As a collective we need to work to ensure that consumers have the capacity to choose safe and healthy choices, across all walks of life. This means making food safety a priority across all of the stages of the food chain, from production to storage to eventual consumption. As food chains often extend over numerous international boundaries, global regulatory frameworks need to be strengthened such as through organisations such as the Codex Alimentarius Commission, who promote science-based international standards in a way that is both inclusive and transparent to help protect health whilst continuing to facilitate trade.
There is a continuous dialogue needed between the public and private sector to ensure food safety is a universal right as opposed to a geographically positioned luxury.
Here are the five calls to actions promoted by the WHO for this year's food safety awareness day:
Ensure it's safe – Government must ensure safe and nutritious food for all
Grow it safe – Agriculture and food producers need to adopt good practices
Keep it safe – Business operators must make sure food is safe
Know what's safe – Consumers need to learn about safe and healthy food
Team up for food safety – Let's work together for safe food and good health
So, what can you the individual do to help promote food safety this #WorldFoodSafetyDay?
Well as a consumer you have the power to make conscious decisions which promote safer food practices. Overall, there are 5 keys to safer food:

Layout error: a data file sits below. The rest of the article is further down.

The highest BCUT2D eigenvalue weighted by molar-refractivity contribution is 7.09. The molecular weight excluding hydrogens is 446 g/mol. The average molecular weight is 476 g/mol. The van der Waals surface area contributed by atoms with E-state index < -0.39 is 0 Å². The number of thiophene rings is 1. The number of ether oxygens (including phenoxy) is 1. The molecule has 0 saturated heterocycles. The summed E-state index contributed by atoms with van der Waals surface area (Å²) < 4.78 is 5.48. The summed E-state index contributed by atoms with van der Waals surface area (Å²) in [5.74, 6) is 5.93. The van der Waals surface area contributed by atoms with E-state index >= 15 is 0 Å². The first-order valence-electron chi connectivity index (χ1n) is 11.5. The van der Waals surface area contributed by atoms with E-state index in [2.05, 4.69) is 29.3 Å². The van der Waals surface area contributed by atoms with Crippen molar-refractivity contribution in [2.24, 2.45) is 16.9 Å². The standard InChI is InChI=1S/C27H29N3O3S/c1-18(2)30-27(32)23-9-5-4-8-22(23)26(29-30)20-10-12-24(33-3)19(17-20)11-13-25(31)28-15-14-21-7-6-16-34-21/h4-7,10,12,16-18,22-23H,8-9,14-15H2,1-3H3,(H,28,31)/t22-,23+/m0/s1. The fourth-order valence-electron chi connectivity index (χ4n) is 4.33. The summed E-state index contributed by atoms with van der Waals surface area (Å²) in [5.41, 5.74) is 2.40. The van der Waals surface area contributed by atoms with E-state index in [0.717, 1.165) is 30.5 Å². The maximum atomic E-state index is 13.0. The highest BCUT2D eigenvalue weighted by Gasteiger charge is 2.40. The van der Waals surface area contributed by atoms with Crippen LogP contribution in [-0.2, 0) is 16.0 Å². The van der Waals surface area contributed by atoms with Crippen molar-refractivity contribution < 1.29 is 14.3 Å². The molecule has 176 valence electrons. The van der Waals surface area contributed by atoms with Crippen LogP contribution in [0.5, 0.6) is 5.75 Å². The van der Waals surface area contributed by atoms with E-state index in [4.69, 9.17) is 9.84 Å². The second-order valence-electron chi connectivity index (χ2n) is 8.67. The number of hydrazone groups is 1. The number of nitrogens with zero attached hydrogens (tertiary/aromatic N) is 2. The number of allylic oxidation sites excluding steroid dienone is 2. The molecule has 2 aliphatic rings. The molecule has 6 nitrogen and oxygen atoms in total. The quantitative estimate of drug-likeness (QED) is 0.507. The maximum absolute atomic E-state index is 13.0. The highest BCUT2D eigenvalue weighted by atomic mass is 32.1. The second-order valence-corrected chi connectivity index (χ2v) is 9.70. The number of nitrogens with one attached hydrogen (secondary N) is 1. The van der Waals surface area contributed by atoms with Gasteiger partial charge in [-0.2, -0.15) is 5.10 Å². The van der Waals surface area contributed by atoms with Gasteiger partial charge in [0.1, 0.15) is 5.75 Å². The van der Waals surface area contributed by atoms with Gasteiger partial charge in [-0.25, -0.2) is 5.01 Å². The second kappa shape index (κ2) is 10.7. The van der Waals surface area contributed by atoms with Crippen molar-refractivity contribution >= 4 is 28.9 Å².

1.Keep food clean
2.Separate raw and cooked foods
4.Keep food at safe temperatures (1-5°C for fridges and -18°C for freezers)
5.Use safe water and raw materials
Other initiatives that can be taken include, avoiding damaged produce (I.e. bruised fruit or dented tins), regularly sanitising kitchen surfaces and washing your hands before and after handling produce.
However, food safety needs to be a universal condition to guarantee future sustainability.The key purpose of this day is to spread awareness of the risk food borne diseases has on people, the planet and the economy globally. The WHO has a number of initiatives to help spread awareness of such as combining healthy safe food and exercise through outdoor activities, sharing personal stories of health professionals and food workers and many more!
Here in the UK food safety education is woven into legislation in the form of the 1974 Health and Safety act, and commonly taught in the school curriculum. Unfortunately access to education surrounding food safety practices is not taught or understood to such degree elsewhere. Here at CDV Global we have partnered with the Human Development & Environment Conservation Center (HUDECC).Their aim is to create social change through the use of various multi-media channels in order to raise awareness for different health and social issues. One of their channels is a local community radio station that produces public service advisory notices on numerous topics for the local communities from topical issues such as Covid-19 to more ongoing issues including hygiene, food safety, sanitation etc.
Check out this link to the PDF to see how else you can spread awareness this #FoodSafetyDay!
And follow the link in the comments if you wish to help out via alternative methods which will have a long lasting impact!